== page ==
How to Send Your First Transaction with ARK SDK

In this recipe, we'll use Ark's Client and Crypto libraries to send an ARK transaction programmatically. You'll see how the Client and Crypto libraries work together to provide a comprehensive base for any ARK project, and you'll learn how to configure ARK's SDKs to work alongside your testnet.

Getting Started

For this recipe, we'll be using a testnet to send our first transaction. A testnet is an ARK blockchain that runs exclusively on your own computer, and for that reason it's a great place to try out new concepts before porting them to devnet or mainnet. If you haven't set up your own testnet yet, check out our recipe on How to Setup Dev Environment and follow the instructions there before continuing.

You'll also want to make a folder in which to place the file containing your transaction-sending code. Because you'll connect to your testnet over HTTP, it's not necessary to include the transaction code in the same folder as your core installation. Just make sure you're not in a major folder such as home or Documents, as you'll need to install NPM dependencies for your code to work as intended (or at all).

Finally, in order to send a transaction, we'll need our testnet to be running. So before we start writing code, make sure to start the testnet by navigating to the packages/core folder of your core repo and running the command yarn full:testnet. If you see a node start up with 51 forgers, you're ready to start sending some digital bread.

Connect To Testnet

With our testnet up and running, the first thing we'll need to do is connect to it. All interactions between ARK nodes and the outside world happen through the Public API, which is ARK's REST API to facilitate actions on the blockchain.

Now, it's possible to interact with ARK directly through HTTP without using any programming language at all. By default, the Public API for testnet opens a connection on your local machine at http://0.0.0.0:4003, where 0.0.0.0 is your local IP address and 4003 is the port used by the API. If visit [http://0.0.0.0:4003/api/transactions](http://0.0.0.0:4003/api/transactions) on your browser with a running testnet, you'll see a response showing you all the (empty) blocks your testnet forgers have recently created.

HINT: If the response you see is hard to read, consider downloading a JSON Viewer for your browser of choice. It'll format JSON documents to make them much more readable.

Sending complex requests directly in your browser's URL window by typing them out is neither fun nor efficient. Instead, we can leverage one of ARK's most popular features: the first-party SDKs available in virtually all major programming languages. These SDKs streamline interacting with the ARK blockchain no matter your language; we'll be using the JavaScript SDK for the sake of continuity, but you're welcome to copy our approach with the SDK of your choice.

All SDK implementations are split into two libraries. The client library is responsible for sending requests and interpreting responses between your application and ARK nodes. By contrast, the crypto library is responsible for many of the most common ARK-related calculations your app will make: building transactions to send, signing transactions with passphrases, changing configuration settings, and so on.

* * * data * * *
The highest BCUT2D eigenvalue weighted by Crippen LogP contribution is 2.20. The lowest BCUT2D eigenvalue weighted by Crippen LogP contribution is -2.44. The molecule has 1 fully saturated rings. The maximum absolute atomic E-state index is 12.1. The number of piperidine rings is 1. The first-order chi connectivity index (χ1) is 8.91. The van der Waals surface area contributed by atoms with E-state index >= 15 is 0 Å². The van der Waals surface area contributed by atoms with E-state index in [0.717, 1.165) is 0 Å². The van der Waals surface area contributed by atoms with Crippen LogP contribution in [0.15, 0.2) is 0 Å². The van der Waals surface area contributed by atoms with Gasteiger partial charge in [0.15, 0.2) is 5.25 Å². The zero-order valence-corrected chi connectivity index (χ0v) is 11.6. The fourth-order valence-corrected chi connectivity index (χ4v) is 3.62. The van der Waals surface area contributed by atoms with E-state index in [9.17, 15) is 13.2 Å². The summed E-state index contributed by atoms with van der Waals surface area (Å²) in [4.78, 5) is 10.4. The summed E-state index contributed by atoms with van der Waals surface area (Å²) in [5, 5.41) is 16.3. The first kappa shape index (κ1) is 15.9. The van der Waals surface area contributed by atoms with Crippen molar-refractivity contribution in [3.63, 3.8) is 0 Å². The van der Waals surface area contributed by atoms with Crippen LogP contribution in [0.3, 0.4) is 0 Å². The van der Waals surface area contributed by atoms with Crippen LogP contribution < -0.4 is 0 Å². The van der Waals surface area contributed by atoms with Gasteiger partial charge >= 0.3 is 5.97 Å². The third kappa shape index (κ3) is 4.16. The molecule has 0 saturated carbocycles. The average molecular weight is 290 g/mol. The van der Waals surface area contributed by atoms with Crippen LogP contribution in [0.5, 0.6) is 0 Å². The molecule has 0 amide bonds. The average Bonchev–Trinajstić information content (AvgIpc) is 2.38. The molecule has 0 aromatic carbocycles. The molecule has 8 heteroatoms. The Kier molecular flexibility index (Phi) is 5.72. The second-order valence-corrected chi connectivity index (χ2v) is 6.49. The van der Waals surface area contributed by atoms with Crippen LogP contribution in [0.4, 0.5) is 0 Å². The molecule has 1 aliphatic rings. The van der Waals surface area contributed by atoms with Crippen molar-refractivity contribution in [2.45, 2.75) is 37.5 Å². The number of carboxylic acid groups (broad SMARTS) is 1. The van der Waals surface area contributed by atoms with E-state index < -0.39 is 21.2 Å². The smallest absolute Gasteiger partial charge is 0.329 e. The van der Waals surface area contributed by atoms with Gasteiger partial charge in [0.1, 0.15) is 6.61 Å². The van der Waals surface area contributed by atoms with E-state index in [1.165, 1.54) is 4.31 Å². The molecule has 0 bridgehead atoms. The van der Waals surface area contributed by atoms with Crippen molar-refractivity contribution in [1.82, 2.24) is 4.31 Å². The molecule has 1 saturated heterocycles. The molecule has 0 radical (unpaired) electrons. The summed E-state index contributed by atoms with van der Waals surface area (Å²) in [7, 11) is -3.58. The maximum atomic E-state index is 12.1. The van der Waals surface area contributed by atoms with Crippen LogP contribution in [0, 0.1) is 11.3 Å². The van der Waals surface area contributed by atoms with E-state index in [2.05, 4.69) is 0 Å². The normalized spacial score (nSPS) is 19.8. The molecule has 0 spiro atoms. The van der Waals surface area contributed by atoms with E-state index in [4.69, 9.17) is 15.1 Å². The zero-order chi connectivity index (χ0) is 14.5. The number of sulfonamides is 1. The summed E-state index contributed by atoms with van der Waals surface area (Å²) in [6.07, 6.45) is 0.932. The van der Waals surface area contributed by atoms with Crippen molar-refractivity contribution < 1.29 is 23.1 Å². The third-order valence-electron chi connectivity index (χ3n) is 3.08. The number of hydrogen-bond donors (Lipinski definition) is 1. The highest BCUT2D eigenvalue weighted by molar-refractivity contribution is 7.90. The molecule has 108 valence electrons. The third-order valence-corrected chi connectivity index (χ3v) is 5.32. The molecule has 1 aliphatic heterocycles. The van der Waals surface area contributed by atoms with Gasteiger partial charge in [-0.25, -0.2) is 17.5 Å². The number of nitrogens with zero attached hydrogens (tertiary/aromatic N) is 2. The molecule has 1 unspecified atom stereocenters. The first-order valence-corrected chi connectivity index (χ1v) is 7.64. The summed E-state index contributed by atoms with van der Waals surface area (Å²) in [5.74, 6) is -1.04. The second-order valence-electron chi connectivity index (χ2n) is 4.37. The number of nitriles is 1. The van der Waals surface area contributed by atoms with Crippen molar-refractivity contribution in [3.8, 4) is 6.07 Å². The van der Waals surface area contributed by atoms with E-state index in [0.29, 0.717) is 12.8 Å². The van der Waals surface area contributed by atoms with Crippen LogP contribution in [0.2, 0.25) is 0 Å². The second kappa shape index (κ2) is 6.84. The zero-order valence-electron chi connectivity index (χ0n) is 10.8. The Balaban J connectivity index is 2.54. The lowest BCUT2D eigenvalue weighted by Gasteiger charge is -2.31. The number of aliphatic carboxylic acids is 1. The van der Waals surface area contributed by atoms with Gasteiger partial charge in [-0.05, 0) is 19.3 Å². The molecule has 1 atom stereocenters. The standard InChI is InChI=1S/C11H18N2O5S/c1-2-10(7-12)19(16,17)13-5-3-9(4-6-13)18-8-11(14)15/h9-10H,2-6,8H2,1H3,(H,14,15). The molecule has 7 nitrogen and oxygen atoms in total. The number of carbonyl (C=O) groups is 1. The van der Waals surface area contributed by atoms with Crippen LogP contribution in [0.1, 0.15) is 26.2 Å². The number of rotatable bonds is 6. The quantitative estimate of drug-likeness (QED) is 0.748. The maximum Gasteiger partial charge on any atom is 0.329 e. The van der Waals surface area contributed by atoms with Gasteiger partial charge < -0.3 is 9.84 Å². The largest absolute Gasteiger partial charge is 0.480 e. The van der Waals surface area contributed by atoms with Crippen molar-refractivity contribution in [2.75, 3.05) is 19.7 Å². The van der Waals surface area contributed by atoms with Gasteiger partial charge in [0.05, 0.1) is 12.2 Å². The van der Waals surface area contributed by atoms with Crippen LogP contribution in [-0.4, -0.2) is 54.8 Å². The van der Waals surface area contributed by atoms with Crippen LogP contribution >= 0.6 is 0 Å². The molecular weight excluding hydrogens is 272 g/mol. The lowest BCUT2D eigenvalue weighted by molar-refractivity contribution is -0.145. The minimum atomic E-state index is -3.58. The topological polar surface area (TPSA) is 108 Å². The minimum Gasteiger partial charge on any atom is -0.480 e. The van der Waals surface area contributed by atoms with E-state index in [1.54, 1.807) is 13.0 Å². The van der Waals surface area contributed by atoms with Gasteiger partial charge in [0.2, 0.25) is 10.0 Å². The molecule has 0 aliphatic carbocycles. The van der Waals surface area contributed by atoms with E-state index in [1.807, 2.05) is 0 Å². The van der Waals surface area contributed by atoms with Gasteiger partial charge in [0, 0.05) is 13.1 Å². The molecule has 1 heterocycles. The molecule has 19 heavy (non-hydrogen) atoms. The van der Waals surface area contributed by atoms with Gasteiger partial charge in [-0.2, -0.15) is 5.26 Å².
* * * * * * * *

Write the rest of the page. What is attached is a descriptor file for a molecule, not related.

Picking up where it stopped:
We'll make extensive use of both libraries, so let's install them now. Run the following command from your terminal while in your project folder:

yarn add @arkecosystem/client @arkecosystem/crypto

Next, let's create an index.js file in which to write our code:

touch index.js

To connect to our testnet, we'll need two pieces of data to pass to our client:

  1. The URL containing the location of our Public API
  2. The version of the ARK API we want to access. 1 is for ARK v1, 2 is for ARK v2. If possible, always go full v2.

As mentioned above, by default our testnet will connect its Public API to the [http://0.0.0.0:4003](http://0.0.0.0:4003) URL. Accordingly, our first lines of code will look something like this:

const Client = require('@arkecosystem/client')

const testnetClient = new Client('http://0.0.0.0:4003', 2) // (API URL, API version)`

Using the client package follows a similar pattern no matter what SDK you use: first you specify which resource you want to access, then you specify which action you want to take with that resource. For example, if we wanted to access the same transaction data we saw when visiting /api/transactions in the browser, we could do the following:

console.log(testnetClient.resource('transactions').index())

With any luck, the data you'll get back from that request will very closely resemble the information you found at /api/transactions. And with that, we're now connected to our testnet!

Changing Config Manager

At some point during the tutorial, you might run into some network-related bugs. By default, as of the time of writing, the crypto and client libraries are configured to work on devnet unless specifically told otherwise. As devnet is the ecosystem-wide testing ground for the new Ark Core, setting devnet as the default ensures that community testers can set up nodes and applications with a minimum of overhead.